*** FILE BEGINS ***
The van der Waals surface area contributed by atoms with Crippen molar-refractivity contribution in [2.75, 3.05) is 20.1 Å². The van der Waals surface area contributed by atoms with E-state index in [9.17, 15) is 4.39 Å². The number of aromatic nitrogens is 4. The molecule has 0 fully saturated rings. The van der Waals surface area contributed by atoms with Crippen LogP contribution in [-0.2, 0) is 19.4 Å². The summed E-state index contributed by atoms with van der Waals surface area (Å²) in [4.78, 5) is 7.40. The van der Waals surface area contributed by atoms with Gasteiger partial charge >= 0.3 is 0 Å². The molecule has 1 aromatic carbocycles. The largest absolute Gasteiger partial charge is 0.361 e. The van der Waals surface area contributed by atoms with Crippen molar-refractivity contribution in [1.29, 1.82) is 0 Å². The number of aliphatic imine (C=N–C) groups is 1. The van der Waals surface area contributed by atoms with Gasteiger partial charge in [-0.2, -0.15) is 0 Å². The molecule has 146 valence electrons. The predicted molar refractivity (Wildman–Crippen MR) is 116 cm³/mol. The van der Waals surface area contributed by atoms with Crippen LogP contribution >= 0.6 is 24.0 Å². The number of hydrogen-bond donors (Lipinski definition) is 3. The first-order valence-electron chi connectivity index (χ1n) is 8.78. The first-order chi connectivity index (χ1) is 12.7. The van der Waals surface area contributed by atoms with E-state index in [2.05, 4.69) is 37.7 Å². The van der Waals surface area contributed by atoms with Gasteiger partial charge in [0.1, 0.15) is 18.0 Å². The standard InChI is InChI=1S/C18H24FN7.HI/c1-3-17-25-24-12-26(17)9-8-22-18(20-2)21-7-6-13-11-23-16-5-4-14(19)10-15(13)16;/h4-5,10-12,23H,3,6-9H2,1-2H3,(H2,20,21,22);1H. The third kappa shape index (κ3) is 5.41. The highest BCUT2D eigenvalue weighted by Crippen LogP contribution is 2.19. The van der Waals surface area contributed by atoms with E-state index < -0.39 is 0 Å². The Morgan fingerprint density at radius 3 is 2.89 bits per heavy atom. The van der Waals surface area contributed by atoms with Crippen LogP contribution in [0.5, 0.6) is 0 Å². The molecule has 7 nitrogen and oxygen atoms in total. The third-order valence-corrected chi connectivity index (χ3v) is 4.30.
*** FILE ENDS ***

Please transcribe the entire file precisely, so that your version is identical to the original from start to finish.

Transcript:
The van der Waals surface area contributed by atoms with Crippen molar-refractivity contribution in [2.75, 3.05) is 20.1 Å². The van der Waals surface area contributed by atoms with E-state index in [9.17, 15) is 4.39 Å². The number of aromatic nitrogens is 4. The molecule has 0 fully saturated rings. The van der Waals surface area contributed by atoms with Crippen LogP contribution in [-0.2, 0) is 19.4 Å². The summed E-state index contributed by atoms with van der Waals surface area (Å²) in [4.78, 5) is 7.40. The van der Waals surface area contributed by atoms with Gasteiger partial charge >= 0.3 is 0 Å². The molecule has 1 aromatic carbocycles. The largest absolute Gasteiger partial charge is 0.361 e. The van der Waals surface area contributed by atoms with Crippen molar-refractivity contribution in [1.29, 1.82) is 0 Å². The number of aliphatic imine (C=N–C) groups is 1. The van der Waals surface area contributed by atoms with Gasteiger partial charge in [-0.2, -0.15) is 0 Å². The molecule has 146 valence electrons. The predicted molar refractivity (Wildman–Crippen MR) is 116 cm³/mol. The van der Waals surface area contributed by atoms with Crippen LogP contribution >= 0.6 is 24.0 Å². The number of hydrogen-bond donors (Lipinski definition) is 3. The first-order valence-electron chi connectivity index (χ1n) is 8.78. The first-order chi connectivity index (χ1) is 12.7. The van der Waals surface area contributed by atoms with E-state index in [2.05, 4.69) is 37.7 Å². The van der Waals surface area contributed by atoms with Gasteiger partial charge in [0.1, 0.15) is 18.0 Å². The standard InChI is InChI=1S/C18H24FN7.HI/c1-3-17-25-24-12-26(17)9-8-22-18(20-2)21-7-6-13-11-23-16-5-4-14(19)10-15(13)16;/h4-5,10-12,23H,3,6-9H2,1-2H3,(H2,20,21,22);1H. The third kappa shape index (κ3) is 5.41. The highest BCUT2D eigenvalue weighted by Crippen LogP contribution is 2.19. The van der Waals surface area contributed by atoms with E-state index < -0.39 is 0 Å². The Morgan fingerprint density at radius 3 is 2.89 bits per heavy atom. The van der Waals surface area contributed by atoms with Crippen LogP contribution in [0.5, 0.6) is 0 Å². The molecule has 7 nitrogen and oxygen atoms in total. The third-order valence-corrected chi connectivity index (χ3v) is 4.30.